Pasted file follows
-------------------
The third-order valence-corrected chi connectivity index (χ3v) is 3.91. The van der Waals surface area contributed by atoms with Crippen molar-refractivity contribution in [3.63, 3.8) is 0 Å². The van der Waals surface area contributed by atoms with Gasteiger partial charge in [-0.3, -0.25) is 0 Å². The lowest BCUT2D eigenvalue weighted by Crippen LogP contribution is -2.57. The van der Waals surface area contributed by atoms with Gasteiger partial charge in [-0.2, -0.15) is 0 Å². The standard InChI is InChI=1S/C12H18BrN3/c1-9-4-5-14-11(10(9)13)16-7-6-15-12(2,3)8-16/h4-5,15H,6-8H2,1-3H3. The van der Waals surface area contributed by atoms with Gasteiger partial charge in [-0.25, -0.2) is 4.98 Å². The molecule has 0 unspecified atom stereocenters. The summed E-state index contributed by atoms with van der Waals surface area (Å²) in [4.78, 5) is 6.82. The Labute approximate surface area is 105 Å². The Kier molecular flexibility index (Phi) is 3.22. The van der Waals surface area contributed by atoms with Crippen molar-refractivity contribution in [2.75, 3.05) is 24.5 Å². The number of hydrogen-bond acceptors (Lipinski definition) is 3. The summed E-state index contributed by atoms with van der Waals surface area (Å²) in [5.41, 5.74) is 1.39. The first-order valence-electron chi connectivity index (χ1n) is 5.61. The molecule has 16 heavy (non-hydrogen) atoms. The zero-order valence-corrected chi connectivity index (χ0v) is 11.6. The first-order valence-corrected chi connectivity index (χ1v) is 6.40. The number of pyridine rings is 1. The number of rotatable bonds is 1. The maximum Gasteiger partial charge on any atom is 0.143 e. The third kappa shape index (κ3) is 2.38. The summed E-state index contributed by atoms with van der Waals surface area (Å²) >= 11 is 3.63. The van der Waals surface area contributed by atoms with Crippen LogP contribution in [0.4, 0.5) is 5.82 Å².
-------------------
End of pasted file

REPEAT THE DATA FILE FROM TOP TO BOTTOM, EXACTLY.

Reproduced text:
The third-order valence-corrected chi connectivity index (χ3v) is 3.91. The van der Waals surface area contributed by atoms with Crippen molar-refractivity contribution in [3.63, 3.8) is 0 Å². The van der Waals surface area contributed by atoms with Gasteiger partial charge in [-0.3, -0.25) is 0 Å². The lowest BCUT2D eigenvalue weighted by Crippen LogP contribution is -2.57. The van der Waals surface area contributed by atoms with Gasteiger partial charge in [-0.2, -0.15) is 0 Å². The standard InChI is InChI=1S/C12H18BrN3/c1-9-4-5-14-11(10(9)13)16-7-6-15-12(2,3)8-16/h4-5,15H,6-8H2,1-3H3. The van der Waals surface area contributed by atoms with Gasteiger partial charge in [-0.25, -0.2) is 4.98 Å². The molecule has 0 unspecified atom stereocenters. The summed E-state index contributed by atoms with van der Waals surface area (Å²) in [4.78, 5) is 6.82. The Labute approximate surface area is 105 Å². The Kier molecular flexibility index (Phi) is 3.22. The van der Waals surface area contributed by atoms with Crippen molar-refractivity contribution in [2.75, 3.05) is 24.5 Å². The number of hydrogen-bond acceptors (Lipinski definition) is 3. The summed E-state index contributed by atoms with van der Waals surface area (Å²) in [5.41, 5.74) is 1.39. The first-order valence-electron chi connectivity index (χ1n) is 5.61. The molecule has 16 heavy (non-hydrogen) atoms. The zero-order valence-corrected chi connectivity index (χ0v) is 11.6. The first-order valence-corrected chi connectivity index (χ1v) is 6.40. The number of pyridine rings is 1. The number of rotatable bonds is 1. The maximum Gasteiger partial charge on any atom is 0.143 e. The third kappa shape index (κ3) is 2.38. The summed E-state index contributed by atoms with van der Waals surface area (Å²) >= 11 is 3.63. The van der Waals surface area contributed by atoms with Crippen LogP contribution in [0.4, 0.5) is 5.82 Å².